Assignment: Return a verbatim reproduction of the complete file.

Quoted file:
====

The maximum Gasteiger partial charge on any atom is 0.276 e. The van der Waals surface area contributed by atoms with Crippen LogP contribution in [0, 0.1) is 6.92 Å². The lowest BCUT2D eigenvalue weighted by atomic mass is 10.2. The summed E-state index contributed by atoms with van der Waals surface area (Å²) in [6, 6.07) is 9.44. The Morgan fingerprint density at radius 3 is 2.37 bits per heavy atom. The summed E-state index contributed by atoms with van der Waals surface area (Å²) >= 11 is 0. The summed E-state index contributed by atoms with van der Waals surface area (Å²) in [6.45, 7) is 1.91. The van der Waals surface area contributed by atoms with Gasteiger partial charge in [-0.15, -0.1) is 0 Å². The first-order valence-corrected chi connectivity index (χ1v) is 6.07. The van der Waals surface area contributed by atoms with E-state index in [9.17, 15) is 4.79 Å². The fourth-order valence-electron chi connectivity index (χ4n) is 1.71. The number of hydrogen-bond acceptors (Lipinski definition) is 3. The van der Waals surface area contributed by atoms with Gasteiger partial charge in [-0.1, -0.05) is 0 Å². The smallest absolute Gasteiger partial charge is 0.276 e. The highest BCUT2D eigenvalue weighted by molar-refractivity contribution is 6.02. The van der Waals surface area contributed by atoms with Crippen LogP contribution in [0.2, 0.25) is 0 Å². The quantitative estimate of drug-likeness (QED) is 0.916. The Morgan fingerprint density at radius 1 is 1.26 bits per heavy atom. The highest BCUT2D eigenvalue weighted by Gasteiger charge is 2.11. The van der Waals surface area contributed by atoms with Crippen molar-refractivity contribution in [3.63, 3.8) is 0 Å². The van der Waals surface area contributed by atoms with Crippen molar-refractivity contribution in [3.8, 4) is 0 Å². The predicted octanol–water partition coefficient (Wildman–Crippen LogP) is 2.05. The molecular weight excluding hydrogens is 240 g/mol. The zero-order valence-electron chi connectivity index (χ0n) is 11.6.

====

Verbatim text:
The maximum Gasteiger partial charge on any atom is 0.276 e. The van der Waals surface area contributed by atoms with Crippen LogP contribution in [0, 0.1) is 6.92 Å². The lowest BCUT2D eigenvalue weighted by atomic mass is 10.2. The summed E-state index contributed by atoms with van der Waals surface area (Å²) in [6, 6.07) is 9.44. The Morgan fingerprint density at radius 3 is 2.37 bits per heavy atom. The summed E-state index contributed by atoms with van der Waals surface area (Å²) >= 11 is 0. The summed E-state index contributed by atoms with van der Waals surface area (Å²) in [6.45, 7) is 1.91. The van der Waals surface area contributed by atoms with Gasteiger partial charge in [-0.15, -0.1) is 0 Å². The first-order valence-corrected chi connectivity index (χ1v) is 6.07. The van der Waals surface area contributed by atoms with E-state index in [9.17, 15) is 4.79 Å². The fourth-order valence-electron chi connectivity index (χ4n) is 1.71. The number of hydrogen-bond acceptors (Lipinski definition) is 3. The van der Waals surface area contributed by atoms with Gasteiger partial charge in [-0.1, -0.05) is 0 Å². The smallest absolute Gasteiger partial charge is 0.276 e. The highest BCUT2D eigenvalue weighted by molar-refractivity contribution is 6.02. The van der Waals surface area contributed by atoms with Crippen LogP contribution in [0.2, 0.25) is 0 Å². The quantitative estimate of drug-likeness (QED) is 0.916. The Morgan fingerprint density at radius 1 is 1.26 bits per heavy atom. The highest BCUT2D eigenvalue weighted by Gasteiger charge is 2.11. The van der Waals surface area contributed by atoms with Crippen molar-refractivity contribution in [3.63, 3.8) is 0 Å². The van der Waals surface area contributed by atoms with Crippen molar-refractivity contribution in [3.8, 4) is 0 Å². The predicted octanol–water partition coefficient (Wildman–Crippen LogP) is 2.05. The molecular weight excluding hydrogens is 240 g/mol. The zero-order valence-electron chi connectivity index (χ0n) is 11.6.